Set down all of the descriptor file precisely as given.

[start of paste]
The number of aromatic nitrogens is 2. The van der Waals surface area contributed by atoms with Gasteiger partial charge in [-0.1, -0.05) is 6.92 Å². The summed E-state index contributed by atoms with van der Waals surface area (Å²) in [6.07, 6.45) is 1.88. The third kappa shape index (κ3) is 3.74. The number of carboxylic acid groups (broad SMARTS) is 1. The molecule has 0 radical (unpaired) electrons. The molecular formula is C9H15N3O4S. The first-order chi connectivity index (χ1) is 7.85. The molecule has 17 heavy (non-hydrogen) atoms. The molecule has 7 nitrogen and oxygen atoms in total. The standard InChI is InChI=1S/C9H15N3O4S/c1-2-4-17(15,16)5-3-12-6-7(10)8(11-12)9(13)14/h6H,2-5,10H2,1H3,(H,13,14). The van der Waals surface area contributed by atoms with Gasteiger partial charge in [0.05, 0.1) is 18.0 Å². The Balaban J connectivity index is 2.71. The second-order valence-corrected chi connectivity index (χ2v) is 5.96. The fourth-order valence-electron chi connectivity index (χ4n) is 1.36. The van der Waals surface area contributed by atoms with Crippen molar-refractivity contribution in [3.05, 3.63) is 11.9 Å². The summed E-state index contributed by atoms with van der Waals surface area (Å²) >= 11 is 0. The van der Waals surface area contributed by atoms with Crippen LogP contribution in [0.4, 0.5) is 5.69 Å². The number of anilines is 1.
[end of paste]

The number of aromatic nitrogens is 2. The van der Waals surface area contributed by atoms with Gasteiger partial charge in [-0.1, -0.05) is 6.92 Å². The summed E-state index contributed by atoms with van der Waals surface area (Å²) in [6.07, 6.45) is 1.88. The third kappa shape index (κ3) is 3.74. The number of carboxylic acid groups (broad SMARTS) is 1. The molecule has 0 radical (unpaired) electrons. The molecular formula is C9H15N3O4S. The first-order chi connectivity index (χ1) is 7.85. The molecule has 17 heavy (non-hydrogen) atoms. The molecule has 7 nitrogen and oxygen atoms in total. The standard InChI is InChI=1S/C9H15N3O4S/c1-2-4-17(15,16)5-3-12-6-7(10)8(11-12)9(13)14/h6H,2-5,10H2,1H3,(H,13,14). The van der Waals surface area contributed by atoms with Gasteiger partial charge in [0.05, 0.1) is 18.0 Å². The Balaban J connectivity index is 2.71. The second-order valence-corrected chi connectivity index (χ2v) is 5.96. The fourth-order valence-electron chi connectivity index (χ4n) is 1.36. The van der Waals surface area contributed by atoms with Crippen molar-refractivity contribution in [3.05, 3.63) is 11.9 Å². The summed E-state index contributed by atoms with van der Waals surface area (Å²) >= 11 is 0. The van der Waals surface area contributed by atoms with Crippen LogP contribution in [0.4, 0.5) is 5.69 Å². The number of anilines is 1.